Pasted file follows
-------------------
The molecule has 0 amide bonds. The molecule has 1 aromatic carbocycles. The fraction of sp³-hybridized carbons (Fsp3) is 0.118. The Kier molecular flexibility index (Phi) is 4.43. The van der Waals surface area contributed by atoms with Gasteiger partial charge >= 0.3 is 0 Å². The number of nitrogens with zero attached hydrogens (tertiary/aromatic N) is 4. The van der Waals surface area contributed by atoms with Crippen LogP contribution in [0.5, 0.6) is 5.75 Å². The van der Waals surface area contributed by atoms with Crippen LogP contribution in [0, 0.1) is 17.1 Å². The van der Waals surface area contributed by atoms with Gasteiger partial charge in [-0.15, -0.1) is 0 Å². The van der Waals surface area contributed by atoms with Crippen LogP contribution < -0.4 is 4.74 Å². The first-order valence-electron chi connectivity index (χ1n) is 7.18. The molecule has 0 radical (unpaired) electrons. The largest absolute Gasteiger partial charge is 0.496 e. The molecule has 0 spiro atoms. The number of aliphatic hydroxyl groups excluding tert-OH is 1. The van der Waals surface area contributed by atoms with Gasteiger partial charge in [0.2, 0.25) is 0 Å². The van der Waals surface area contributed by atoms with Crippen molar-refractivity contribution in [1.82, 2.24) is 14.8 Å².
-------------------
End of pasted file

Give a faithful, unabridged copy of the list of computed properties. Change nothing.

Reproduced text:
The molecule has 0 amide bonds. The molecule has 1 aromatic carbocycles. The fraction of sp³-hybridized carbons (Fsp3) is 0.118. The Kier molecular flexibility index (Phi) is 4.43. The van der Waals surface area contributed by atoms with Gasteiger partial charge >= 0.3 is 0 Å². The number of nitrogens with zero attached hydrogens (tertiary/aromatic N) is 4. The van der Waals surface area contributed by atoms with Crippen LogP contribution in [0.5, 0.6) is 5.75 Å². The van der Waals surface area contributed by atoms with Crippen LogP contribution in [0, 0.1) is 17.1 Å². The van der Waals surface area contributed by atoms with Gasteiger partial charge in [-0.15, -0.1) is 0 Å². The van der Waals surface area contributed by atoms with Crippen LogP contribution < -0.4 is 4.74 Å². The first-order valence-electron chi connectivity index (χ1n) is 7.18. The molecule has 0 radical (unpaired) electrons. The largest absolute Gasteiger partial charge is 0.496 e. The molecule has 0 spiro atoms. The number of aliphatic hydroxyl groups excluding tert-OH is 1. The van der Waals surface area contributed by atoms with Gasteiger partial charge in [0.2, 0.25) is 0 Å². The van der Waals surface area contributed by atoms with Crippen molar-refractivity contribution in [1.82, 2.24) is 14.8 Å².